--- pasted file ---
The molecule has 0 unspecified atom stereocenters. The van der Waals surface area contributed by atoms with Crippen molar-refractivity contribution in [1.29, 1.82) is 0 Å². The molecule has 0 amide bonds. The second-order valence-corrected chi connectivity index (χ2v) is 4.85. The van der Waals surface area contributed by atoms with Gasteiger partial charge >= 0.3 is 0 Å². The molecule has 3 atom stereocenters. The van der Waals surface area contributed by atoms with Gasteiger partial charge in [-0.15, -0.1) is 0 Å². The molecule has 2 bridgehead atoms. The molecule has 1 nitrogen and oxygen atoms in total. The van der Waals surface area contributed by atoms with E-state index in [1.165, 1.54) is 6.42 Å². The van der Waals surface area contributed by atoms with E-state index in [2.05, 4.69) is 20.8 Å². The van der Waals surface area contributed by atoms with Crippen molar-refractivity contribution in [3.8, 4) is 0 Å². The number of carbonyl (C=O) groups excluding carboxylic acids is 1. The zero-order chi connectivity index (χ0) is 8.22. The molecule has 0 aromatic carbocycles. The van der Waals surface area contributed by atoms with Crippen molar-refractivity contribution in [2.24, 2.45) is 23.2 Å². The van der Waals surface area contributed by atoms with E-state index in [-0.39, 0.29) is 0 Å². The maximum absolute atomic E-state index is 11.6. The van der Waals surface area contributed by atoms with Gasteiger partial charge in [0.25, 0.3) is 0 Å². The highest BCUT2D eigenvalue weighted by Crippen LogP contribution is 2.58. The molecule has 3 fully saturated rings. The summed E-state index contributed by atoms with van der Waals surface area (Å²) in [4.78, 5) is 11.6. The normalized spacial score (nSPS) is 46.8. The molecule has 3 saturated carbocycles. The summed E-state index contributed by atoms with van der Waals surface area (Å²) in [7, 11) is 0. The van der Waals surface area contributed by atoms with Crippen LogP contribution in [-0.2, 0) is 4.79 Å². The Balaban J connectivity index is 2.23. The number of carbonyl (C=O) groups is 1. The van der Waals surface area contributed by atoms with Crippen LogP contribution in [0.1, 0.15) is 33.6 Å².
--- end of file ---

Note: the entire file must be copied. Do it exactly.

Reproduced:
The molecule has 0 unspecified atom stereocenters. The van der Waals surface area contributed by atoms with Crippen molar-refractivity contribution in [1.29, 1.82) is 0 Å². The molecule has 0 amide bonds. The second-order valence-corrected chi connectivity index (χ2v) is 4.85. The van der Waals surface area contributed by atoms with Gasteiger partial charge >= 0.3 is 0 Å². The molecule has 3 atom stereocenters. The van der Waals surface area contributed by atoms with Gasteiger partial charge in [-0.15, -0.1) is 0 Å². The molecule has 2 bridgehead atoms. The molecule has 1 nitrogen and oxygen atoms in total. The van der Waals surface area contributed by atoms with E-state index in [1.165, 1.54) is 6.42 Å². The van der Waals surface area contributed by atoms with E-state index in [2.05, 4.69) is 20.8 Å². The van der Waals surface area contributed by atoms with Crippen molar-refractivity contribution in [3.8, 4) is 0 Å². The number of carbonyl (C=O) groups excluding carboxylic acids is 1. The zero-order chi connectivity index (χ0) is 8.22. The molecule has 0 aromatic carbocycles. The van der Waals surface area contributed by atoms with Crippen molar-refractivity contribution in [2.24, 2.45) is 23.2 Å². The van der Waals surface area contributed by atoms with E-state index in [-0.39, 0.29) is 0 Å². The maximum absolute atomic E-state index is 11.6. The van der Waals surface area contributed by atoms with Gasteiger partial charge in [0.25, 0.3) is 0 Å². The highest BCUT2D eigenvalue weighted by Crippen LogP contribution is 2.58. The molecule has 3 fully saturated rings. The summed E-state index contributed by atoms with van der Waals surface area (Å²) in [4.78, 5) is 11.6. The normalized spacial score (nSPS) is 46.8. The molecule has 3 saturated carbocycles. The summed E-state index contributed by atoms with van der Waals surface area (Å²) in [7, 11) is 0. The van der Waals surface area contributed by atoms with Crippen LogP contribution in [-0.2, 0) is 4.79 Å². The Balaban J connectivity index is 2.23. The number of carbonyl (C=O) groups is 1. The van der Waals surface area contributed by atoms with Crippen LogP contribution in [0.1, 0.15) is 33.6 Å².